Spreading the word
1.6 million. That’s how many views the Rev. Lonnie Lacy has received for a YouTube video of his Hamilton parody, “You’ll Be Back.” In Lacy’s version, posted in July 2020, the rector of St. Anne Episcopal Church in Tifton, Georgia, sings and dances to remind his parishioners that their church will be waiting for them after the pandemic.
Many churches are taking a similarly creative and innovative approach to encourage COVID-19 vaccinations. After taking part in a vaccine trial, Rabbi Shmuel Herzfeld of Ohev Shalom — The National Synagogue in Washington, D.C., posted a TikTok video of himself getting injected. The clip has received over 388,000 views.
And the Nashville-based African Methodist Episcopal Church has not only administered vaccines at the church, but has worked with Mamie Williams, MPH, MSN, director of nurse safety and well-being at Vanderbilt University Medical Center, to host virtual town halls and podcasts.
Faiths4Vaccines, a multifaith movement of religious leaders and medical professionals, has led a variety of pro-vaccine efforts “to demonstrate religious communities’ trust in the vaccine.” Those efforts include biweekly roundtable discussions, videos, Twitter campaigns (check #Faiths4Vaccines), and an online national summit. In a training video, an expert from IFYC joined a Faiths4Vaccines host to discuss outreach techniques for combating vaccine hesitancy.
For Logue, the most effective pro-vaccine messages have mixed the medical and the religious. The higher the vaccination rates, he often tells folks, the sooner we can worship in-person.
“Theology and epidemiology both point to the importance of the vaccine,” Logue says. “When I’m just talking about the epidemiology, people know I’m not an expert. So I’m talking about what it means for our faith, with an eye toward the science.”
For some people of faith, the vaccines have raised ethical questions. In March, two United States Conference of Catholic Bishops (USCCB) committees issued a statement regarding “the moral permissibility” of the vaccines, particularly Johnson & Johnson. While Pfizer and Moderna used fetal cell lines to test its vaccines, the Johnson & Johnson vaccine “was developed, tested and is produced with abortion-derived cell lines,” the statement noted. The USCCB maintains that it is morally acceptable to receive a vaccine but discourages use of the Johnson & Johnson vaccine.
Several vaccines are being developed without fetal cell lines, which could boost vaccination in the pro-life community, says Joseph Meaney, PhD, president of the Philadelphia-based National Catholic Bioethics Center.
“We have a large number of folks who contact us and say they’re essentially waiting for a vaccine that has no connection to abortion-derived cell lines,” he says. “I think that would create almost an immediate surge in terms of a significant number of people getting vaccinated.”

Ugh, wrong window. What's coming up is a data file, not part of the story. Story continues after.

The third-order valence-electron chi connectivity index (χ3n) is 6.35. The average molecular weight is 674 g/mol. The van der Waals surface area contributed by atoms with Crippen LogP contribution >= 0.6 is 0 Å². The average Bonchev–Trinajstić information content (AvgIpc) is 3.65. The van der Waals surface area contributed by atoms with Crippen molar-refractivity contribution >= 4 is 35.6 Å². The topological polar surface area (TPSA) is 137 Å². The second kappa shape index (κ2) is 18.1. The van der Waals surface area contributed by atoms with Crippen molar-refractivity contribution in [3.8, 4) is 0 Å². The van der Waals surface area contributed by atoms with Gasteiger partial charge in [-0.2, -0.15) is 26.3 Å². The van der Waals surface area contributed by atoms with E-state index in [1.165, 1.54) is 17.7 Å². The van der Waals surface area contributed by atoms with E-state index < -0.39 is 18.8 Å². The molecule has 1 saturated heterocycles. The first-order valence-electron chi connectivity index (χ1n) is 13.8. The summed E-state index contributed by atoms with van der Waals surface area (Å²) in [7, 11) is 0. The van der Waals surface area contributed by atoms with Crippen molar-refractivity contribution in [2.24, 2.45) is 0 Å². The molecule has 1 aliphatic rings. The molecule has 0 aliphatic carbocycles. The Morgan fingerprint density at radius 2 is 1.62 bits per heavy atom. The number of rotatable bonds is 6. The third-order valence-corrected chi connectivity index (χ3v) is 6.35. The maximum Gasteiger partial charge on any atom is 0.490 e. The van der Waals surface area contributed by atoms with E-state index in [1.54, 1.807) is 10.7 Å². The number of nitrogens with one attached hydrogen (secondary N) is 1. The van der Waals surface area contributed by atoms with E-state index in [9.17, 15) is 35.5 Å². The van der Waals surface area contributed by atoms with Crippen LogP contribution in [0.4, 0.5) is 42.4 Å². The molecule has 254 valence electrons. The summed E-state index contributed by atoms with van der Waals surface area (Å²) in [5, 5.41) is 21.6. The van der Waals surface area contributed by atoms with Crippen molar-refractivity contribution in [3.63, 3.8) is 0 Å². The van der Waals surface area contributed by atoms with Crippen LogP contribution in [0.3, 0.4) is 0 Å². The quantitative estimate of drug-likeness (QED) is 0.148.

Despite the controversy, Catholic vaccination rates are high. In the July PRRI/IFYC survey, 79% of White Catholics said they were vaccine acceptors — meaning they had been vaccinated or plan to be — and Hispanic Catholic acceptors rose from just 56% in March to 80% in June. Meaney attributes it to the lack of vaccine alternatives, a desire to help the common good, and people’s own personal situations.
“The bishops and different church authorities have been pretty clear [that people] are morally able to choose any of these vaccines,” he says. (Pope Francis and Pope Emeritus Benedict XVI received their first vaccine doses in January.)
Some Muslims, particularly during Ramadan, worried whether the vaccine met halal requirements while they were fasting, though the vaccines contained no nutritional value that would invalidate a fast, as imams and organizations such as the AMHP quickly noted. A bigger problem: About 58% of U.S. adult Muslims were born outside of the country, and “some immigrants are [also] exposed to misinformation coming from abroad,” which amplifies their exposure to vaccine myths, says Khan.
Misinformation and anti-government sentiments are key reasons why Hispanic and White evangelicals are the least likely religious groups to receive a vaccine, according to the PRRI/IFYC survey (Jewish Americans had the highest acceptance rate of religious groups, at 85%). To help counter that, the National Association of Evangelicals has posted a resource page that features Christian-focused podcasts, videos, Q&As, and a toolkit for faith communities.
Love thy neighbor, get thy vaccine
Every religion has its variation of “Love thy neighbor as you love thyself,” and it’s a strong message for promoting the vaccine.
“Putting others first makes it an easy decision to get the vaccine,” says Logue. “Vaccination is a way of putting your faith into action.”
In an April post for IFYC, Nour Akhras, an infectious disease specialist with AMITA Health Medical Group in Illinois, declared that vaccination is not simply permissible for Muslims, but obligatory. She would be “afraid to face Allah,” she wrote, if she knew that she had infected a high-risk individual who ultimately “died of COVID because of my actions.” In a January 10 interview, Pope Francis issued a strong statement: “I believe that morally everyone must take the vaccine. It is the moral choice because it is about your life but also the lives of others.”
In Mississippi, Johnson has embraced a similar message.
“I say this all the time — I’m not doing this just for me,” he says. “If we say we love others, then we need to do what we can to make sure that others are safe.”